True Life: I’m A Luxury Travel Agent
Another gem from the pages of The Daily Summer: It seems like everything is described as “luxury” these days, n’est-ce pas? Well, until you’ve had a seasoned professional manage every tiny little piece of your upcoming vacation, you don’t know the meaning of the word. Our anonymous expert spills on why his services remain so indispensable for the rich and fabulous.
It’s 2015. Who is still using a travel agent?
Anyone with a brain.
When something goes wrong, I actually care. For example, travel agents still make a lot of money for the airlines in ticketing, so if we call and ask for help, they pay attention. When that volcano blew up in Iceland and all the flights were canceled, people who were trying to book themselves were there a hell of a lot longer than my guys.
What’s the No. 1 destination for the ultra rich right now?
All anyone talks about is Cuba. There’s nothing fancy or luxurious there by anyone’s standards, but clients seem to think if they don’t get there tomorrow that their lives will end. Everybody seems to think it’s the easiest thing on the planet to book. It’s not. The rules have changed, but it’s not like I can get you to Havana in the morning.
Which destinations have fallen out of fashion?
I haven’t booked a flight to Russia in ages. I loved it, but you don’t really want to broadcast the fact that you’re an American there. It’s always been dangerous, but now the people are angry. The ruble is down to nothing, and everything is half the price of what it was. You can save yourself a lot of money by going now!
What’s the strangest request you’ve ever fielded?
I once had to get a rat named Tiny onto a plane.
It was a family’s pet. I know. They were going to Santa Barbara for a month, and they ended up bringing the [redacted] rat with them. They had to put it in one of those fly-my-dog planes that cost a fortune.
How did the airlines respond when you requested a seat for Tiny?
They said, “No way, José! Absolutely not.” No matter how much I tried to tell them how adorable he was, they explained that their services are limited to cats and dogs for the moment. You might be able to get a bird onboard if you ask really nicely. And then there’s the service dog thing…don’t get me started.
Some clients will find fake certifications, but others will actually take their dogs to the vet and get real ones. That way, they don’t have to pay for the dog to be onboard. How cheap is that? I know somebody who schemed a way to get his blind, farting, three-legged old bulldog on a first-class flight to Singapore. If I had spent tens of thousands of dollars to sit next to that dog, trust me, I would have caused an emergency landing. I won’t deal with that client anymore.
Do you get a lot of strange food requests?
Not really. There aren’t that many flights that serve it anymore, at least domestically. I traveled recently in first class, and I didn’t even get a peanut!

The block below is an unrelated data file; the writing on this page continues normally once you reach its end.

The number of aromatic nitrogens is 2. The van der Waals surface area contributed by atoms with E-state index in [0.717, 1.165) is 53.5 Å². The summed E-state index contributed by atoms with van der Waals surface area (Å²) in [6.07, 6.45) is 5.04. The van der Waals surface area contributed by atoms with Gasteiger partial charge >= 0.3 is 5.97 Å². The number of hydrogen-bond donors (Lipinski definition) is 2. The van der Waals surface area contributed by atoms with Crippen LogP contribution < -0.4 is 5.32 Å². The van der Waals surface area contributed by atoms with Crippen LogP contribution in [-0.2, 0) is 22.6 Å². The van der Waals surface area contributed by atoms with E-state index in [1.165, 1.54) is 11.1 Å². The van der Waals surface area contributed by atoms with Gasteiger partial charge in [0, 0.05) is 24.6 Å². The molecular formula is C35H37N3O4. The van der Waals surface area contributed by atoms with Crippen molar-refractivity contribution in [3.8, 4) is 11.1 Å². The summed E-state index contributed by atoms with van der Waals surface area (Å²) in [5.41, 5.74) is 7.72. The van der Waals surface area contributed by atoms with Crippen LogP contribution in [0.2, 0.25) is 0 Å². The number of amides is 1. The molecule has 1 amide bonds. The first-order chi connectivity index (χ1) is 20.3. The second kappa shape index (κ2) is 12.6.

Any strange experiences booking hotels?
I had a client who didn’t want a room with the number five or anything that added up to five.
Have your clients damaged hotel rooms?
Not anymore. Anyone who is well-known is afraid of things like that hitting the press. I do have a colleague who has a famous client with a drinking problem, and she has to get the hotel to remove the mini bar every time she checks in. Not just the contents of the bar, but the whole fridge.
Why did so many airlines get rid of first class to go to Europe?
People just won’t pay. A first-class ticket to Paris is $18,000 and there are only four seats. The nonrefundable fare is $16,000! But business class is a lot less than that, like $10,000.
What’s the most decadent trip you can think of?
The Four Seasons does around-the-world trips, complete with a kitted-out private plane that stops in the most fabulous places around the world. Most of the trips are about three weeks long, and they’re filled with private tours of museums and reservations at the best restaurants. It costs around $150,000 per person, based on double occupancy. Now that’s a commission I’d love.
What’s the most frustrating thing about travel?
I’m not a fan of airports. I go crazy when people don’t know how to go through security. I want to kill the guy who doesn’t know if he should take off his belt. It’s so much better to fly private!
How much does it really cost to fly private?
It’s about $70,000 for a G4 to get you to New York from Los Angeles.
Who are the most difficult clients?
Those who get so loaded that they decide to go to Paris instead of Frankfurt after the ticket was booked. They have their assistants call me, so I change everything in the reservation. But once they sober up, it’s “Oops! He’s going to go to Frankfurt after all.” Ugh!
Have you heard of sleeping pill incidents?
Oh, God. I’ve had clients sleep right through departures and stay in their seats after landing while the plane goes on to its next destination. Once, one of my clients fell asleep in the bathroom during landing. I recently heard about a well-known Hamptons finance guy who took an Ambien and ended up lying down in the first-class aisle of the plane to try to sleep. The flight attendants thought he was having health issues, but luckily, his wife was there to assure them that he was going to be just fine.
Is heavy boozing still a thing?
You don’t hear about people getting as plastered as they used to on commercial. Most of the people we know who are going to behave like that are on chartered planes, where nobody would dare say a word. In a casual atmosphere like that, you can get really smashed.
Any other vices you encounter?
People used to go nuts on Halcion, and people would completely drool on quaaludes. God forbid the plane would have to go back to the gate due to some kind of mechanical problem and you’d be completely screwed up. It happened to me, and it’s awful.